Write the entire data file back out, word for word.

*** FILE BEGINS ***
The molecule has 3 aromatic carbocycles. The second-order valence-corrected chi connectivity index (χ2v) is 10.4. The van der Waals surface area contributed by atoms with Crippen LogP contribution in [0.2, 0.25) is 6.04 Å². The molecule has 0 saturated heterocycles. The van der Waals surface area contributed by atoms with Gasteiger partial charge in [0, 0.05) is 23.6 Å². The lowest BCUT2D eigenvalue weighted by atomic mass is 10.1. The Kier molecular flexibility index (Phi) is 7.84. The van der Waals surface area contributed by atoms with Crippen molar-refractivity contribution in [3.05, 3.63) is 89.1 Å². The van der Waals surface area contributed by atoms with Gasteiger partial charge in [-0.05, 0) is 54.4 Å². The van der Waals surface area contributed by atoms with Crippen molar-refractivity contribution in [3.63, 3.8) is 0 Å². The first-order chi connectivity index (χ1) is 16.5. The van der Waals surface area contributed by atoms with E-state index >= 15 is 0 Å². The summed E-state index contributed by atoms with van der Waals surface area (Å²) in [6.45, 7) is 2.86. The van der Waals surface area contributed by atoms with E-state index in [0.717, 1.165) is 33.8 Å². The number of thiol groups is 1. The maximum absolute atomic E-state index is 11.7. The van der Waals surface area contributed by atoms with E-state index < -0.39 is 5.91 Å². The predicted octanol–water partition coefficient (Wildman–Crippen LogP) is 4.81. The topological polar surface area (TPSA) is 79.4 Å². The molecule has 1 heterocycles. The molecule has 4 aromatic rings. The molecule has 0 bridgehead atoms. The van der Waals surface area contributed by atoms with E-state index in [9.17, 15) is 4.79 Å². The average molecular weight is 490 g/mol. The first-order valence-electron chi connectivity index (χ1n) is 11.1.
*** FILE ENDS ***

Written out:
The molecule has 3 aromatic carbocycles. The second-order valence-corrected chi connectivity index (χ2v) is 10.4. The van der Waals surface area contributed by atoms with Crippen LogP contribution in [0.2, 0.25) is 6.04 Å². The molecule has 0 saturated heterocycles. The van der Waals surface area contributed by atoms with Gasteiger partial charge in [0, 0.05) is 23.6 Å². The lowest BCUT2D eigenvalue weighted by atomic mass is 10.1. The Kier molecular flexibility index (Phi) is 7.84. The van der Waals surface area contributed by atoms with Crippen molar-refractivity contribution in [3.05, 3.63) is 89.1 Å². The van der Waals surface area contributed by atoms with Gasteiger partial charge in [-0.05, 0) is 54.4 Å². The van der Waals surface area contributed by atoms with Crippen molar-refractivity contribution in [3.63, 3.8) is 0 Å². The first-order chi connectivity index (χ1) is 16.5. The van der Waals surface area contributed by atoms with E-state index >= 15 is 0 Å². The summed E-state index contributed by atoms with van der Waals surface area (Å²) in [6.45, 7) is 2.86. The van der Waals surface area contributed by atoms with E-state index in [0.717, 1.165) is 33.8 Å². The number of thiol groups is 1. The maximum absolute atomic E-state index is 11.7. The van der Waals surface area contributed by atoms with E-state index < -0.39 is 5.91 Å². The predicted octanol–water partition coefficient (Wildman–Crippen LogP) is 4.81. The topological polar surface area (TPSA) is 79.4 Å². The molecule has 1 heterocycles. The molecule has 4 aromatic rings. The molecule has 0 bridgehead atoms. The van der Waals surface area contributed by atoms with E-state index in [9.17, 15) is 4.79 Å². The average molecular weight is 490 g/mol. The first-order valence-electron chi connectivity index (χ1n) is 11.1.